In a majority decision, a panel of judges from the 10th U.S. Circuit Court of Appeals has turned away a bid by several Paralympic athletes to secure funding that is equal to what able-bodied Olympians receive from the United States Olympic Committee.
Specifically, the court declined to modify Section 504 of the Rehabilitation Act of 1973, a national law that protects qualified individuals from discrimination based on their disability, “absent statutory or regulatory authority to import, wholesale, Title IX regulations and precedent into § 504.” Rather, the plaintiffs “should seek a remedy with the legislative or executive branches, not the courts.”
The court began its analysis with a review of the USOC and the law that supports it. The USOC has exclusive jurisdiction over U.S. participation in three athletic competitions: the Olympic Games, the Paralympic Games, and the Pan American Games. 36 U.S.C. §§
220502, 220503(3)(A). Under the Ted Stevens Olympic and Amateur Sports Act
(ASA) as amended, id. §§ 220501–220529, Congress has charged the USOC to
“obtain for the United States, . . . the most competent amateur representation
possible in each event of the Olympic Games, the Paralympic Games, and the
Pan-American Games.” Id. § 220503(4).
“To achieve its mission under the ASA,” wrote the court, “the USOC provides Athlete Support Programs which include various types of grants, tuition assistance, and health insurance benefits. The criterion that the USOC uses to distribute the benefits under its Resource Allocation Policy is that the applicant must be an athlete who is “eligible to represent the United States and who intend[s] to compete, if selected, in the next Olympic or Pan American Games.” Id. at 110.
The plaintiffs, who are all elite paralympic athletes that have competed in at least one Paralympic Games, challenged the USOC’s policy of providing Athlete Support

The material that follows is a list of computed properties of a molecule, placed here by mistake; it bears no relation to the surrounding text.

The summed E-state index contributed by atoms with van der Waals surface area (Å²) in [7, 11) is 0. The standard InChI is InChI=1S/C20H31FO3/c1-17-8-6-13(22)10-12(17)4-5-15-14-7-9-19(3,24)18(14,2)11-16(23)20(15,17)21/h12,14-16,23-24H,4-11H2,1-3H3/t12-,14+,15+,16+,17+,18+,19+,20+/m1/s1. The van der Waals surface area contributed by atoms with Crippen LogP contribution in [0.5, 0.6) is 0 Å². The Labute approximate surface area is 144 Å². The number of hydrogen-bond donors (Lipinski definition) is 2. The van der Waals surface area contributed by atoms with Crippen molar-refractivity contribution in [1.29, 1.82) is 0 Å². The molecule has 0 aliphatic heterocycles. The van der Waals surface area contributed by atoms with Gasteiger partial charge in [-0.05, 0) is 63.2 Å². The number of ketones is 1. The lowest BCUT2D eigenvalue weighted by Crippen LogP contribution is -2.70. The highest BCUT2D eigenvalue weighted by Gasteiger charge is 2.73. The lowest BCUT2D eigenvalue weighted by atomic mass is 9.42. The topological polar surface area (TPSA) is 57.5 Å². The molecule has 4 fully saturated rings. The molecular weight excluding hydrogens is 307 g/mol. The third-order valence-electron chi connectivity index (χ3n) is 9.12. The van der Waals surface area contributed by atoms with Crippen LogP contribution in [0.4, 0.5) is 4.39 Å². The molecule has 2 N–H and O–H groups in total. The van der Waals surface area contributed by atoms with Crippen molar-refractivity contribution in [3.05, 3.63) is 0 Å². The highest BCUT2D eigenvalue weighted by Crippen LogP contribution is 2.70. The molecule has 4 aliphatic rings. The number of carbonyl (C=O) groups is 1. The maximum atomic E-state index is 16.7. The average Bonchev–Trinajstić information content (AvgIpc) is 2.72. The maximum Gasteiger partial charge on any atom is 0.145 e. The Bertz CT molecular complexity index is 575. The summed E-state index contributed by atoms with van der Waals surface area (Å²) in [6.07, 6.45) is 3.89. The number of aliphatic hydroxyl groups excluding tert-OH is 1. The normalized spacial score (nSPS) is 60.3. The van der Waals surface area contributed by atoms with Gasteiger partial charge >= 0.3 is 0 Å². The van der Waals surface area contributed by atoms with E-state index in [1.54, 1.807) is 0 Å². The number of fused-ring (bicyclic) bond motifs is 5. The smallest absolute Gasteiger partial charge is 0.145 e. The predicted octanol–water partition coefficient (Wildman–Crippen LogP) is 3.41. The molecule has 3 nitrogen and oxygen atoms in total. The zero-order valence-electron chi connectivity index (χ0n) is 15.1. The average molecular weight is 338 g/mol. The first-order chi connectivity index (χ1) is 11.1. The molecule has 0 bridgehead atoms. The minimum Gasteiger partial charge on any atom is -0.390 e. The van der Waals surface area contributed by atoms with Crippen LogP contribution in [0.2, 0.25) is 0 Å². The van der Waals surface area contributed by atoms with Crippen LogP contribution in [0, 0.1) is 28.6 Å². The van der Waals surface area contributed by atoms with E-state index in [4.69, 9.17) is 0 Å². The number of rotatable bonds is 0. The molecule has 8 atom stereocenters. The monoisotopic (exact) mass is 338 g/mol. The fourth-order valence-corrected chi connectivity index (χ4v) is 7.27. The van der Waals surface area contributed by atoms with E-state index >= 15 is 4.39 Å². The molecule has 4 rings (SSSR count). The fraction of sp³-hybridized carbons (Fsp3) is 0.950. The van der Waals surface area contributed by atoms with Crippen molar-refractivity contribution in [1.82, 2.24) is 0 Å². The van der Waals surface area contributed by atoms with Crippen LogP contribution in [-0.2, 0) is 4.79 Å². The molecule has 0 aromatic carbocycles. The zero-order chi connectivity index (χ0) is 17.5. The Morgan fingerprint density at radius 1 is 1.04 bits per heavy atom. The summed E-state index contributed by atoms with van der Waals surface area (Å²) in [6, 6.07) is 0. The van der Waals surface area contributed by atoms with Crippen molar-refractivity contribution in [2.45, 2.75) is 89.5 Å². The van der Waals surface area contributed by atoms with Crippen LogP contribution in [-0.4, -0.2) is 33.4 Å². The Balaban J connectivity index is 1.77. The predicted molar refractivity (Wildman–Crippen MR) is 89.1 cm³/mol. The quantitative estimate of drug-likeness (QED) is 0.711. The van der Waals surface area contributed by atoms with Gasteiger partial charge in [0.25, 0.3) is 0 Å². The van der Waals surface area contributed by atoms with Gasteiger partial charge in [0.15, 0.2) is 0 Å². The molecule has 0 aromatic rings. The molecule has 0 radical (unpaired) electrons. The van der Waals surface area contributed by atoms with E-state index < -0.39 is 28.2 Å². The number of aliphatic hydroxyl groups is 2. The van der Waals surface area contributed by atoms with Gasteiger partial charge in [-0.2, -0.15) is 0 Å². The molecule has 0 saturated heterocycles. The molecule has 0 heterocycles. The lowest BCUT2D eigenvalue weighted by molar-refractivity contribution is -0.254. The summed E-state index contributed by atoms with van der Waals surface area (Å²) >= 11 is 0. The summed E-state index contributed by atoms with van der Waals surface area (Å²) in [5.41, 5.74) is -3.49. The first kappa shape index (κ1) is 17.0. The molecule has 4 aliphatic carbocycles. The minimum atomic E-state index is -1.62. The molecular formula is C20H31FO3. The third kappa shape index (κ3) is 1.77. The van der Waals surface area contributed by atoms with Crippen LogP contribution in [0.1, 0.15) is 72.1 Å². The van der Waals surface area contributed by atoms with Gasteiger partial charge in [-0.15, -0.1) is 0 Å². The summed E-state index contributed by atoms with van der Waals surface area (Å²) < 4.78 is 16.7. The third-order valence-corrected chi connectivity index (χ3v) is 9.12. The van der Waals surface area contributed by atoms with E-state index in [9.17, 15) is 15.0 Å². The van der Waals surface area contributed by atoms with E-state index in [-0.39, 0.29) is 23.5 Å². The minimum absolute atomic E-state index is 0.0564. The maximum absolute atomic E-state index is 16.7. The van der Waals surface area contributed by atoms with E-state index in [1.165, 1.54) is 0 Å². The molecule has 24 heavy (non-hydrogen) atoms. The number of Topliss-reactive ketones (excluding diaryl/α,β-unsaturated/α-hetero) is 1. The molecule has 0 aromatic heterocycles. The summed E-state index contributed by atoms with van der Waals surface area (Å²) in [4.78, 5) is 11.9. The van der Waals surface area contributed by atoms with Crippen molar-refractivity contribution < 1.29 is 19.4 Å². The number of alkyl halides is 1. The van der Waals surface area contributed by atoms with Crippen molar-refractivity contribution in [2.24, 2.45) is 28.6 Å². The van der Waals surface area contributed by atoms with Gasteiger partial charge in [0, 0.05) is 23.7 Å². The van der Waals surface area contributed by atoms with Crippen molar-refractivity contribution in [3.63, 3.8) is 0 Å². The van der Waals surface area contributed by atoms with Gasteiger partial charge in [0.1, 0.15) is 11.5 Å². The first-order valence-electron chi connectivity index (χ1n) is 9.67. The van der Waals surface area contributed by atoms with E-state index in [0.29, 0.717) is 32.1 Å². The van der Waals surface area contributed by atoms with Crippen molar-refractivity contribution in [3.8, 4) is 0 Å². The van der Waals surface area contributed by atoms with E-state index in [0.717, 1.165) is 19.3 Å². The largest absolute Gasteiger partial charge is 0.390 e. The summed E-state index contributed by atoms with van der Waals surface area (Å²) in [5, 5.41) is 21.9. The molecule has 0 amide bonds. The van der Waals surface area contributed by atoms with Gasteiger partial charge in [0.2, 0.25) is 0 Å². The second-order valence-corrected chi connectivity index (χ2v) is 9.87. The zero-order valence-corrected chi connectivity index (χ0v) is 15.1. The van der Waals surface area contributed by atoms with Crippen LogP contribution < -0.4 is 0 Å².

Programs only to Olympic team members, to the exclusion of Paralympic team
The foundation for their argument was that:
• Section 504 of the Rehabilitation Act and its provision that “no otherwise qualified individual with a disability . . . shall, solely by reason of her or his disability, be excluded from the participation in, be denied the benefits of, or be subjected to discrimination under any program or activity receiving Federal financial assistance . . . ” was applicable.
• The ASA was amended in 1998 to give the USOC jurisdiction and responsibility over United States participation in the Paralympic Games in addition to the Olympic and Pan American Games.
“However,” wrote the court, “the ASA as amended does not direct the USOC’s
activities in any detail with respect to Olympic or Paralympic athletes other than
requiring it to ‘obtain . . . the most competent amateur representation possible in
each event’ of the three competitions. 36 U.S.C. § 220503(4). The mere use of
the term ‘amateur athlete’ in the statute does not enlarge the relevant universe to
include all athletes under the USOC’s purview.”
The court went on to undercut the plaintiffs’ case law that the USOC’s three programs should be considered as “a whole.”
Scot Hollonbeck et al. v. United States Olympic Committee, 10th Cir.; No. 07-1053 and 07-1056; 1/16/08
Attorneys of Record; (for plaintiffs) Amy Robertson of Fox & Robertson, P.C., Denver, Colorado (and Timothy P. Fox of Fox & Robertson, P.C., Denver, Colorado; Kevin W. Williams, Legal Program Director of Colorado Cross Disability Coalition, Denver, Colorado, with her on the briefs). (for defendants) Christopher Handman of Hogan & Hartson, L.L.P., Washington, D.C. (Jeffrey S. George, John W. Cook, and Anne H. Turner of Hogan & Hartson, L.L.P., Colorado Springs, Colorado, with him on the brief).